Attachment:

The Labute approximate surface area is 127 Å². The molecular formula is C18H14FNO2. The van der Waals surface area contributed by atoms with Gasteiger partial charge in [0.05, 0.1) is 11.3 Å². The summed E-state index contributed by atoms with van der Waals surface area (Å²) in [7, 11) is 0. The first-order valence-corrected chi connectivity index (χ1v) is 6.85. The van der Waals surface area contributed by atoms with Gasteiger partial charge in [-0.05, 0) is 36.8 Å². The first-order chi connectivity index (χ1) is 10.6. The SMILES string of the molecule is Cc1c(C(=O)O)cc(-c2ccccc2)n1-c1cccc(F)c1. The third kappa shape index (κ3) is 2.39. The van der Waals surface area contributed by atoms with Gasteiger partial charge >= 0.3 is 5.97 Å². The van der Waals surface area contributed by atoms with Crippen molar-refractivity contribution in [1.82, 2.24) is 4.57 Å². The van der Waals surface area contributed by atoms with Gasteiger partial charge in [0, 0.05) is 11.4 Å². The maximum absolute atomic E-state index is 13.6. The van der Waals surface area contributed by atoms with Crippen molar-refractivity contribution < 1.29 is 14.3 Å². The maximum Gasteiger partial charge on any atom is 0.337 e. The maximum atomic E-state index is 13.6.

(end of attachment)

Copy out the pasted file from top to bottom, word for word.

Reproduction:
The Labute approximate surface area is 127 Å². The molecular formula is C18H14FNO2. The van der Waals surface area contributed by atoms with Gasteiger partial charge in [0.05, 0.1) is 11.3 Å². The summed E-state index contributed by atoms with van der Waals surface area (Å²) in [7, 11) is 0. The first-order valence-corrected chi connectivity index (χ1v) is 6.85. The van der Waals surface area contributed by atoms with Gasteiger partial charge in [-0.05, 0) is 36.8 Å². The first-order chi connectivity index (χ1) is 10.6. The SMILES string of the molecule is Cc1c(C(=O)O)cc(-c2ccccc2)n1-c1cccc(F)c1. The third kappa shape index (κ3) is 2.39. The van der Waals surface area contributed by atoms with Gasteiger partial charge >= 0.3 is 5.97 Å². The van der Waals surface area contributed by atoms with Crippen molar-refractivity contribution in [1.82, 2.24) is 4.57 Å². The van der Waals surface area contributed by atoms with Gasteiger partial charge in [0, 0.05) is 11.4 Å². The maximum absolute atomic E-state index is 13.6. The van der Waals surface area contributed by atoms with Crippen molar-refractivity contribution < 1.29 is 14.3 Å². The maximum Gasteiger partial charge on any atom is 0.337 e. The maximum atomic E-state index is 13.6.